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I've been looking for those stocks on the TSX which are growing fast while giving >2% dividend and they are hard to find. I'm currently watching closely AQN which amazes me and I may find a very good entry point since it is currently moving down.
You might want to look at the holdings of WXM, the momentum ETF.

A take a different approach from you. I look for fast growers that give LESS than 2% dividend (and preferably < 1% dividend) with good results so far. My growth/momentum portfolio has outperformed the index for nearly 4 years now.
 

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Discussion Starter #9 (Edited)
You might want to look at the holdings of WXM, the momentum ETF.
Thanks, that's interesting. I'm even surprised to find out that I already hold 7 of the 30 holdings of that ETF. There's inspiration to be found out of that ETF. It beats XIU and it's not over-represented by Financial and Energy as opposed to XIU (but I must admit that Canada's Big 6 are solid). Low volume for WXM, though. One could buy XIT, WXM/XIU, XMI and XEC and get returns compared to the in-between QQQ and SPY while having absolutely no exposure to US stock and yet decent exposure to foreign stocks (Try 40% XIT, 30% WXM/XIU, 20% XMI, 10% XEC [sure, it's mainly driven by tech but so is QQQ and even SPY has nearly 30% tech and my example still has 30% foreign stocks and anyways I believe in Canadian tech even though we don't have names as big as FAANG and this is not a financial advice, simply an observation of decent returns with great diversification except for tech... because it has to be high to compete with tech-driven indexes]). Or simply invest in ZGQ to get the best of every country and every sector (BMO has many solid ETF). And also if somebody doesn't like QQQ because 45% of its holding is only 5 stocks, then buy FHQ instead. It's sad that FHQ and ZGQ have low volumes, they are such great ETF in my opinion.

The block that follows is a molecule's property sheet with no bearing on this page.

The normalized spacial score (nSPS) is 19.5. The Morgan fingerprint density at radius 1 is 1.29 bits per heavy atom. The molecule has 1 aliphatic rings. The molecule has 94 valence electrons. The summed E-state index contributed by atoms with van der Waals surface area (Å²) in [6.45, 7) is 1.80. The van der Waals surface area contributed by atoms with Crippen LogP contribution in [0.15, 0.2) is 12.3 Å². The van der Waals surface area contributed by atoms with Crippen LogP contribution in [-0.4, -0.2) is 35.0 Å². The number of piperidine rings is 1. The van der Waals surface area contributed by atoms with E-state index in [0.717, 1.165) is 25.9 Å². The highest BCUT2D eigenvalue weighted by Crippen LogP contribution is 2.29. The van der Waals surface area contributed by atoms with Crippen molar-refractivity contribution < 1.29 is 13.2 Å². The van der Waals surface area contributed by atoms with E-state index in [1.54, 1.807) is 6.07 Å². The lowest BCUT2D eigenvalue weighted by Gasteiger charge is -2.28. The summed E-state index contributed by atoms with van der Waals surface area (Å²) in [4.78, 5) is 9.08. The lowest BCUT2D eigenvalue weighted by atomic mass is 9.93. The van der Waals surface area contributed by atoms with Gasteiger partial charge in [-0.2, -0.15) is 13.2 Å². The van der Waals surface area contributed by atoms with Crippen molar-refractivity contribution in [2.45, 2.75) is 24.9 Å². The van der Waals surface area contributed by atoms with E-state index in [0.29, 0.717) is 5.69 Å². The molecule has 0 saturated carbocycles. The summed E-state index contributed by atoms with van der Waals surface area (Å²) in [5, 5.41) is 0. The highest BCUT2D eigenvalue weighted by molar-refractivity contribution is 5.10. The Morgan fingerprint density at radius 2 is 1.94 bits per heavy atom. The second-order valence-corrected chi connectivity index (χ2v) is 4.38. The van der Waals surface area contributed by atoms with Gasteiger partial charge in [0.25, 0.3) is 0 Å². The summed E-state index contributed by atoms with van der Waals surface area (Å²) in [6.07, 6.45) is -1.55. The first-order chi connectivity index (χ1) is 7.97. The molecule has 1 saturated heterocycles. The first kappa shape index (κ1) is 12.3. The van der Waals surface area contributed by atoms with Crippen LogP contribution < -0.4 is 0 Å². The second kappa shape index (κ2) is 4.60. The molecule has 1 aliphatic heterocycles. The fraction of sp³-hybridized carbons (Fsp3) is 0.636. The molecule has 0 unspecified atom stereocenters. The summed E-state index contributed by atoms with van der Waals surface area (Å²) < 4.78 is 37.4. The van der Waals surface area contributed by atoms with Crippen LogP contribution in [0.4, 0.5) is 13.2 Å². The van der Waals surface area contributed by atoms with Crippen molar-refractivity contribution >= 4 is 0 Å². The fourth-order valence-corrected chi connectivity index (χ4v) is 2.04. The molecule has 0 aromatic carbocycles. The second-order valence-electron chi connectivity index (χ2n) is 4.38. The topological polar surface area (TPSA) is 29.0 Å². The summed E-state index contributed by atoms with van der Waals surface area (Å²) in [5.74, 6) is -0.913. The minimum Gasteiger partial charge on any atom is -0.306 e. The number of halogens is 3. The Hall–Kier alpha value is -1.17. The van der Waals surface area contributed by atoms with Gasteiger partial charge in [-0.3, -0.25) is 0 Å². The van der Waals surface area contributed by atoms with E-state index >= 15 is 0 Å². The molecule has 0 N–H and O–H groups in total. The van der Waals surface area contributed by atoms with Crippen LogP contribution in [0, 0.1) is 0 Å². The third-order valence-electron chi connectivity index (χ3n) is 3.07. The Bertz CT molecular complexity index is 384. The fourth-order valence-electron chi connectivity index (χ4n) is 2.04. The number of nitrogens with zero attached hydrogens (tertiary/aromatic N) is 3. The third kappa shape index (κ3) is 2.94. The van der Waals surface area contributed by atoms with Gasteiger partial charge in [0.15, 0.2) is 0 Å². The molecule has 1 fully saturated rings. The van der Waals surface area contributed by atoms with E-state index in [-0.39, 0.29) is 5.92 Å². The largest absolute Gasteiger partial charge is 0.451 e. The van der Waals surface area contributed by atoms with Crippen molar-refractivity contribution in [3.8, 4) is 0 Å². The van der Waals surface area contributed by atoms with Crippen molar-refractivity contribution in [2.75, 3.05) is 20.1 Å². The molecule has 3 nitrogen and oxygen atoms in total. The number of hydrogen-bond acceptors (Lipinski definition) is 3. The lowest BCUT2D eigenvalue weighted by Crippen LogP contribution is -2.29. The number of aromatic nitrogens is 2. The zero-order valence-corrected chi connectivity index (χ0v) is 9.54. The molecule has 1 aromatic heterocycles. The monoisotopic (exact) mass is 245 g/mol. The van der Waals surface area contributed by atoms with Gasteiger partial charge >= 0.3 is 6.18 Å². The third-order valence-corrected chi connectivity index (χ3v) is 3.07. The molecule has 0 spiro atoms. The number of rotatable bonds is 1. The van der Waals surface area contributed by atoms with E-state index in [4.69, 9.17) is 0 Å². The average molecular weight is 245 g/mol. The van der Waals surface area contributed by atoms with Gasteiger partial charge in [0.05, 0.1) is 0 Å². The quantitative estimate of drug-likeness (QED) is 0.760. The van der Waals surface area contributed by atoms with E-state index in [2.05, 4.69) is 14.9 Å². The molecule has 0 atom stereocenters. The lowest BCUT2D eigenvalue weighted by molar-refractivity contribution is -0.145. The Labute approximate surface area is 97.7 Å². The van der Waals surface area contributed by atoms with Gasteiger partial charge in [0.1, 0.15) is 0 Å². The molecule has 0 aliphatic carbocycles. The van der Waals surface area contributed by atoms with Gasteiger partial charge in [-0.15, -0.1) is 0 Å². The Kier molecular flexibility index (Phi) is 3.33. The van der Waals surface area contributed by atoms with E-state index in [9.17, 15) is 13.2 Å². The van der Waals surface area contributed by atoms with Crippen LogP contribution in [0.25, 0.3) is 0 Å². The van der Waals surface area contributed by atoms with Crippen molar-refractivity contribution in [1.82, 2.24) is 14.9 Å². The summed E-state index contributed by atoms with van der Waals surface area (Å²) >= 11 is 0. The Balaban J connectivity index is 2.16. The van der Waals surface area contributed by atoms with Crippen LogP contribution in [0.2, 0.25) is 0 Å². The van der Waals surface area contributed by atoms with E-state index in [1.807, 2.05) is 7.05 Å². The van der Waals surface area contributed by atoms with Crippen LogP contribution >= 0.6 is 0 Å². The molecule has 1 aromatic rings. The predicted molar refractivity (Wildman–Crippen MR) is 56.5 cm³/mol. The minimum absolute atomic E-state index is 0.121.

A take a different approach from you. I look for fast growers that give LESS than 2% dividend (and preferably < 1% dividend) with good results so far. My growth/momentum portfolio has outperformed the index for nearly 4 years now.
I also usually look at no dividend stocks when I'm looking at growth. My strategy is easy. Buy fast growth stocks until I reach enough capital to switch to dividend stocks for fixed income.

But I'm amazed by stocks having fast growth while giving >2% dividend. So far, I've only found that on RPI and AQN which are in the 20-30% CAGR range for total return.